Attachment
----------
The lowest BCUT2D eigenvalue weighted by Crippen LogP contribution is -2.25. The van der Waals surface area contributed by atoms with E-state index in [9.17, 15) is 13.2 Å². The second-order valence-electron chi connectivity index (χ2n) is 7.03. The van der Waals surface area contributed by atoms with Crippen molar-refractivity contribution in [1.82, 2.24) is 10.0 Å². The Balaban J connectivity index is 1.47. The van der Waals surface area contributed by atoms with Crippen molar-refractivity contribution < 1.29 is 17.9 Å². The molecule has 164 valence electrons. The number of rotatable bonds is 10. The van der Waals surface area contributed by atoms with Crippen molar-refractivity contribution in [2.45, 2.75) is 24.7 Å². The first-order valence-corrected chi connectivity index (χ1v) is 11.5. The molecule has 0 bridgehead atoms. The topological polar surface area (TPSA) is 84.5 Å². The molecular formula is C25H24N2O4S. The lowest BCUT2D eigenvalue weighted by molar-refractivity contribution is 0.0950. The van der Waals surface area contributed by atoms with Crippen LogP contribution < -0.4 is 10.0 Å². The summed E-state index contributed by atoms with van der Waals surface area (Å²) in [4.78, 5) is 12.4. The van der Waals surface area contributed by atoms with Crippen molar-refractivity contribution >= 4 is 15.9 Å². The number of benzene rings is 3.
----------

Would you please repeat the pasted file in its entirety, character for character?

The lowest BCUT2D eigenvalue weighted by Crippen LogP contribution is -2.25. The van der Waals surface area contributed by atoms with E-state index in [9.17, 15) is 13.2 Å². The second-order valence-electron chi connectivity index (χ2n) is 7.03. The van der Waals surface area contributed by atoms with Crippen molar-refractivity contribution in [1.82, 2.24) is 10.0 Å². The Balaban J connectivity index is 1.47. The van der Waals surface area contributed by atoms with Crippen molar-refractivity contribution < 1.29 is 17.9 Å². The molecule has 164 valence electrons. The number of rotatable bonds is 10. The van der Waals surface area contributed by atoms with Crippen molar-refractivity contribution in [2.45, 2.75) is 24.7 Å². The first-order valence-corrected chi connectivity index (χ1v) is 11.5. The molecule has 0 bridgehead atoms. The topological polar surface area (TPSA) is 84.5 Å². The molecular formula is C25H24N2O4S. The lowest BCUT2D eigenvalue weighted by molar-refractivity contribution is 0.0950. The van der Waals surface area contributed by atoms with Crippen LogP contribution < -0.4 is 10.0 Å². The summed E-state index contributed by atoms with van der Waals surface area (Å²) in [4.78, 5) is 12.4. The van der Waals surface area contributed by atoms with Crippen molar-refractivity contribution >= 4 is 15.9 Å². The number of benzene rings is 3.